When I first created my ejb application I used the ejb-jar.jar and placed it in the classpath for accessing the bean remotely from my simple java client. My client code used only this for accessing the bean:
It worked smoothly and I got the required output from the bean.
Since the bean was remotely accessed from the java client, the ejb-jar must have included the stubs for remote invocation. right?
However when I opened the jar file I did not find any other classes apart from my bean classes. How did the java client do the lookup through JNDI? How did it know which server and port to lookup?
There was no ejb-jar.xml in the jar file. Then how did the remote connection happen?
As far as I understand it, the ejb-jar.xml is used for deploying the ejb-jar into the application server. I fail to see how that is related to the client doing jndi lookups.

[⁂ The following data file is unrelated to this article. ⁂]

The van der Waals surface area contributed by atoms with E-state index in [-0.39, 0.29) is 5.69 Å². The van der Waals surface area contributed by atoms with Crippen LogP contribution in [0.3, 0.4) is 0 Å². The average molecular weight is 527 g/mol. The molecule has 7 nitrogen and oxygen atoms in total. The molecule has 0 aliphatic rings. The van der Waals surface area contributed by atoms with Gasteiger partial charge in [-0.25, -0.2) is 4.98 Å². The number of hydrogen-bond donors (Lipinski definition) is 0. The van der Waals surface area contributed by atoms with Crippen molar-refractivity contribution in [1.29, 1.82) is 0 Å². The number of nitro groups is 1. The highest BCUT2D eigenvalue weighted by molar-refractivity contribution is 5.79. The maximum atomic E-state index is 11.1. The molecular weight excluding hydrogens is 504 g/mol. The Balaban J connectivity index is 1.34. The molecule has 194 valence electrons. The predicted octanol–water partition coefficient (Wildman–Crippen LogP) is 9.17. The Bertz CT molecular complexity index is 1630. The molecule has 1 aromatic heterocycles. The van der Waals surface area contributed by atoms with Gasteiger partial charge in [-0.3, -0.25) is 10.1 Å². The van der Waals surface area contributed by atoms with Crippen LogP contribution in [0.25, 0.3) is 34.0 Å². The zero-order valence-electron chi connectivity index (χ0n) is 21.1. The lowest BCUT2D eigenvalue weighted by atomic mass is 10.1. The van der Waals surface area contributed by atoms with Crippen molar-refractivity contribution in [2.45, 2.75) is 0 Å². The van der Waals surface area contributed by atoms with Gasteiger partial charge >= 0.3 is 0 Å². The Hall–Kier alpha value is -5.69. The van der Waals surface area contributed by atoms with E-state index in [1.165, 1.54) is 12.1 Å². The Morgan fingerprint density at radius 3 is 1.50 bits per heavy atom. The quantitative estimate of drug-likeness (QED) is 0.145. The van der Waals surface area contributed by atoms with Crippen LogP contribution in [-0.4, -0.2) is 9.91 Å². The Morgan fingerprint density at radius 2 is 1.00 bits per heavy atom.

On the other hand, it is possible that you have put a jndi.properties in your classpath before running your client. Verify if that is the case, then take a look into that properties' file: you must probably find what you are looking for.
Please, tell me if what I said is right or just nonsense.
Yea I found it today while reading "EJB 3 in Action". When the server is running in the same JVM as your client you can create a Context without any argument. The JVM is defaulted to find the beans after searching for the app server in its local space. However if the client is running on a different VM then you would have to provide the jndi.properties files specifying the server port and the mappings.
As for the ejb-jar.xml is concerned, yes it is used during deployment. But I used the same jar file for building my client which i also used during deploying the bean.